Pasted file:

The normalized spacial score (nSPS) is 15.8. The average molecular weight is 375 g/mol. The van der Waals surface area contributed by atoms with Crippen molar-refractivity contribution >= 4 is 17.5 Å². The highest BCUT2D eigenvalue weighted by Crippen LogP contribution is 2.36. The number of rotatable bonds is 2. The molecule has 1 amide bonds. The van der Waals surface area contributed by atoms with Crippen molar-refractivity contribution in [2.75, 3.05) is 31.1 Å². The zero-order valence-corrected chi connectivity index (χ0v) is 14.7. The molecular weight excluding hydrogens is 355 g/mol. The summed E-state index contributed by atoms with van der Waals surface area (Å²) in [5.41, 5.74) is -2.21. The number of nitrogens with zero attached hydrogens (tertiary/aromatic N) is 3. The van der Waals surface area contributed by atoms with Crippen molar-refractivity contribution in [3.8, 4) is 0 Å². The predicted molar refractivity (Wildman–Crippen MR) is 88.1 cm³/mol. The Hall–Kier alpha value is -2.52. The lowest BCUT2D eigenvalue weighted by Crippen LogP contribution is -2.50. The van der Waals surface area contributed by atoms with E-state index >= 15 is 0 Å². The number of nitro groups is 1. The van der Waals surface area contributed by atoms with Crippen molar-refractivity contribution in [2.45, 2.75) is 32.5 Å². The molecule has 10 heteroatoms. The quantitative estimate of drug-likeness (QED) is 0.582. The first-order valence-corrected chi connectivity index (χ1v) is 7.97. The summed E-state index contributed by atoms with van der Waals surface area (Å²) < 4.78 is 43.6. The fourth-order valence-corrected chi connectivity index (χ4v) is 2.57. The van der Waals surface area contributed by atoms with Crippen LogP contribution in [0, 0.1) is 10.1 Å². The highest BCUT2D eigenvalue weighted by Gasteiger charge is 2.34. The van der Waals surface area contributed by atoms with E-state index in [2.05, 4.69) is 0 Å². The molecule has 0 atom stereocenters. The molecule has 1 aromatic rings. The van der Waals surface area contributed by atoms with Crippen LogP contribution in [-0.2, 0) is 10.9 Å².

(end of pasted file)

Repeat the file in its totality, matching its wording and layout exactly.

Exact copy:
The normalized spacial score (nSPS) is 15.8. The average molecular weight is 375 g/mol. The van der Waals surface area contributed by atoms with Crippen molar-refractivity contribution >= 4 is 17.5 Å². The highest BCUT2D eigenvalue weighted by Crippen LogP contribution is 2.36. The number of rotatable bonds is 2. The molecule has 1 amide bonds. The van der Waals surface area contributed by atoms with Crippen molar-refractivity contribution in [2.75, 3.05) is 31.1 Å². The zero-order valence-corrected chi connectivity index (χ0v) is 14.7. The molecular weight excluding hydrogens is 355 g/mol. The summed E-state index contributed by atoms with van der Waals surface area (Å²) in [5.41, 5.74) is -2.21. The number of nitrogens with zero attached hydrogens (tertiary/aromatic N) is 3. The van der Waals surface area contributed by atoms with Crippen molar-refractivity contribution in [3.8, 4) is 0 Å². The predicted molar refractivity (Wildman–Crippen MR) is 88.1 cm³/mol. The Hall–Kier alpha value is -2.52. The lowest BCUT2D eigenvalue weighted by Crippen LogP contribution is -2.50. The van der Waals surface area contributed by atoms with E-state index >= 15 is 0 Å². The number of nitro groups is 1. The van der Waals surface area contributed by atoms with Crippen molar-refractivity contribution in [2.45, 2.75) is 32.5 Å². The molecule has 10 heteroatoms. The quantitative estimate of drug-likeness (QED) is 0.582. The first-order valence-corrected chi connectivity index (χ1v) is 7.97. The summed E-state index contributed by atoms with van der Waals surface area (Å²) < 4.78 is 43.6. The fourth-order valence-corrected chi connectivity index (χ4v) is 2.57. The van der Waals surface area contributed by atoms with Crippen LogP contribution in [0, 0.1) is 10.1 Å². The highest BCUT2D eigenvalue weighted by Gasteiger charge is 2.34. The van der Waals surface area contributed by atoms with E-state index in [2.05, 4.69) is 0 Å². The molecule has 0 atom stereocenters. The molecule has 1 aromatic rings. The van der Waals surface area contributed by atoms with Crippen LogP contribution in [-0.2, 0) is 10.9 Å².